There have been studies done that prove that when you tell a student "Good job!" over and over, s/he will take less risks, and put forth less effort, for fear of messing up their good thing. Telling students empty phrases will not build self esteem. Students don't get self esteem from adults' meaningless phrases. They get it from their own efforts and actions.
What students want from the adults in their lives is to *notice* them. I say things like "There sure is a lot of empty space over there. Is that for a specific reason?" Instead of passing a judgement on their work, (Good job!) which would have ended our conversation, I have noticed and paid specific attention to their work. Paying attention is the ultimate compliment. Saying "Good job!" is not evidence of the adult paying attention; it's hollow and empty statement. You said the same thing when they brushed their teeth, shut the door, helped an old lady across the street- "good job" is like breathing with some parents, and it means nothing anymore, especially to your child.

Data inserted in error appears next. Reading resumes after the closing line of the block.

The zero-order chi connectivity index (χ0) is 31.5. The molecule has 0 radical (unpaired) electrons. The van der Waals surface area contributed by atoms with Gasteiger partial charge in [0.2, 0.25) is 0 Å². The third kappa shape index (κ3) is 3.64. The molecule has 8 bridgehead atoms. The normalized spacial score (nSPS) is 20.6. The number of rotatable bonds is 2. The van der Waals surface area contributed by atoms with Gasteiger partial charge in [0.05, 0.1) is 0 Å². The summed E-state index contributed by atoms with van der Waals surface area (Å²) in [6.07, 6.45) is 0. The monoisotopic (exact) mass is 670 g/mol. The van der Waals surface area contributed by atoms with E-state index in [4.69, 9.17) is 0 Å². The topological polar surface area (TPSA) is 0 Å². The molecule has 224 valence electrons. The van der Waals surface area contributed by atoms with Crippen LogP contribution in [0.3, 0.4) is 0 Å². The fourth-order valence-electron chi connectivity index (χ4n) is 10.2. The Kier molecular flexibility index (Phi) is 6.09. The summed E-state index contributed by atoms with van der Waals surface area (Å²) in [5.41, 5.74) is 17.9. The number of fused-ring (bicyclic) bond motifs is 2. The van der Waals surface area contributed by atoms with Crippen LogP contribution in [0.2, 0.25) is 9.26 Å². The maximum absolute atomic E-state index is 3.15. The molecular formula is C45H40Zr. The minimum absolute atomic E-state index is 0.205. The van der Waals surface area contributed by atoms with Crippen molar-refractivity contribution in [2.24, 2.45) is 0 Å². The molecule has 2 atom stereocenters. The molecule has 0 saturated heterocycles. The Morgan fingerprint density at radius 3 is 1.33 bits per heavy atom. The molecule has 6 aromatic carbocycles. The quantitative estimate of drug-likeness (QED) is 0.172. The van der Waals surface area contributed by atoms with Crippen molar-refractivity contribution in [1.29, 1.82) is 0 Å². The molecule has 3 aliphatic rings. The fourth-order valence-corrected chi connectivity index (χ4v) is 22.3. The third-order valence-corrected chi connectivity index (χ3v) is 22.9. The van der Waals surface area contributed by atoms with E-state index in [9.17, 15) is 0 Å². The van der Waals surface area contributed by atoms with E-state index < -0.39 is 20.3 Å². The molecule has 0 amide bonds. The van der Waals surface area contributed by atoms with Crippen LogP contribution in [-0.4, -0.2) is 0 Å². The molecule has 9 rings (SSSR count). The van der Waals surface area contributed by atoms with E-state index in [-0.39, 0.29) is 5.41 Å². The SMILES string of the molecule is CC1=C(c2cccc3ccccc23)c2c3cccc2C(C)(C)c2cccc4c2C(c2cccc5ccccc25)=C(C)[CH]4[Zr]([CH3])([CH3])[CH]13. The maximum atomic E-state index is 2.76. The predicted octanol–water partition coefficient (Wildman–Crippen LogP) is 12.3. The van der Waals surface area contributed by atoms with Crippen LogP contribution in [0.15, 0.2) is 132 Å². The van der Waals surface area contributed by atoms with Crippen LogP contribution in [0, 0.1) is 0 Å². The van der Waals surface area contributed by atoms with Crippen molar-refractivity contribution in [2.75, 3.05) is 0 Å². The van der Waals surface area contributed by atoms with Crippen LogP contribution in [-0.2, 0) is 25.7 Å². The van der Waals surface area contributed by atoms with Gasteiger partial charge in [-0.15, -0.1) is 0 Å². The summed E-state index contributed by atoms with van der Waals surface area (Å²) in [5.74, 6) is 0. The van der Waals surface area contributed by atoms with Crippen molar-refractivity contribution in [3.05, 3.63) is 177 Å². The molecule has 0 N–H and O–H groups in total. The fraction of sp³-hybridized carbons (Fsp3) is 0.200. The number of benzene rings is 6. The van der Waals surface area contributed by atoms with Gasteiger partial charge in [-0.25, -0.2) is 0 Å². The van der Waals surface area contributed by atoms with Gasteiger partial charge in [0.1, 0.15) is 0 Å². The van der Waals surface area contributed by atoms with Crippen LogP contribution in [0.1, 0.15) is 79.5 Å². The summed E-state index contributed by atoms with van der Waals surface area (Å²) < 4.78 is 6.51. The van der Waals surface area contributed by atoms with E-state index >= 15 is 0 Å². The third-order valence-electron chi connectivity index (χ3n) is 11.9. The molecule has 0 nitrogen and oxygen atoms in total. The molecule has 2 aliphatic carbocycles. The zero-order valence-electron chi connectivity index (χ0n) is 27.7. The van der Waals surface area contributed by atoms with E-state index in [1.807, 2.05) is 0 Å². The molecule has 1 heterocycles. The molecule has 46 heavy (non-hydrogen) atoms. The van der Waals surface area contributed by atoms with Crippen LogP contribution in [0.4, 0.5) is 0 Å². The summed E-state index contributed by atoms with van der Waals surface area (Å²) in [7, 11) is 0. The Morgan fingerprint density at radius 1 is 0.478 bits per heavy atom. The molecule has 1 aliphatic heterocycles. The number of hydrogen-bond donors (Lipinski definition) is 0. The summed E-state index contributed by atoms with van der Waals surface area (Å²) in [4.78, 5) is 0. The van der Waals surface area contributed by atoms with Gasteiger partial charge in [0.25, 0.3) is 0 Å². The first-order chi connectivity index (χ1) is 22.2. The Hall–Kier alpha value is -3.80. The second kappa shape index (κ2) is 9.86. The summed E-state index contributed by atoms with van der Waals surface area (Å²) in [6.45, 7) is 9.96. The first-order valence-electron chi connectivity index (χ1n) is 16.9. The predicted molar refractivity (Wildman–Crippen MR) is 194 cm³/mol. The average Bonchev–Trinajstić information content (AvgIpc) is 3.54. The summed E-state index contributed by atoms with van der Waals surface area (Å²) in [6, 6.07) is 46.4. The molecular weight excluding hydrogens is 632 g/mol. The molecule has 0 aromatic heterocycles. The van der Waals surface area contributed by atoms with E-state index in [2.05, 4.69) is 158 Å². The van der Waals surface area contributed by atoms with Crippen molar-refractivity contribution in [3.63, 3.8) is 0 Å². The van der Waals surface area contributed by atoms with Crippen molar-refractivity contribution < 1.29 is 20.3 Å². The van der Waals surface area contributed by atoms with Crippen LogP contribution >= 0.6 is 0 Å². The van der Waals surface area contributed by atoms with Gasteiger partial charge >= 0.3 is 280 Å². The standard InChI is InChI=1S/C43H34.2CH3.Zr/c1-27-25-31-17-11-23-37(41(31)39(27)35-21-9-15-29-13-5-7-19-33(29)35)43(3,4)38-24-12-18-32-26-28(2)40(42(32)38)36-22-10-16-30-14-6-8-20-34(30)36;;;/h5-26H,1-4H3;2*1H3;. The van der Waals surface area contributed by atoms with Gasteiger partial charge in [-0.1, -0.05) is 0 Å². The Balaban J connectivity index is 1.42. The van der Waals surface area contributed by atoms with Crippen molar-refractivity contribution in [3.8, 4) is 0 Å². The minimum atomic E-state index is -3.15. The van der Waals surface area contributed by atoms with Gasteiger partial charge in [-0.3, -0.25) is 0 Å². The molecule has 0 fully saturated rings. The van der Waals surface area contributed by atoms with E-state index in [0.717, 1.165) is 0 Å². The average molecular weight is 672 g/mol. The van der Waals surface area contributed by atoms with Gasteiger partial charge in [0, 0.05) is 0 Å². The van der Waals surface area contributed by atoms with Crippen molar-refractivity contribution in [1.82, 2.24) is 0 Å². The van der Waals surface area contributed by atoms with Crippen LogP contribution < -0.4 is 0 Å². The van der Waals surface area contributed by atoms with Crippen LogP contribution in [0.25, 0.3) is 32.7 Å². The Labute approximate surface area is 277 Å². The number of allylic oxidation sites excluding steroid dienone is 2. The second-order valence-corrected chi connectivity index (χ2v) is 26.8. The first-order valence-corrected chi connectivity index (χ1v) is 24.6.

By answering my judgement-free question about the empty space, the student revisits their own reasons, passes their own judgement, and formulates a plan of action. This is more helpful than empty praise. I actually plan for failure in my curriculum, and for the students to struggle and emerge victorious, because overcoming obstacles, achievement is what builds self esteem, not the teacher or parent who never wants the child to be unhappy, for even one second. Your child will not miss the phrase. And they will adore the fact you actually see and notice their struggles and efforts.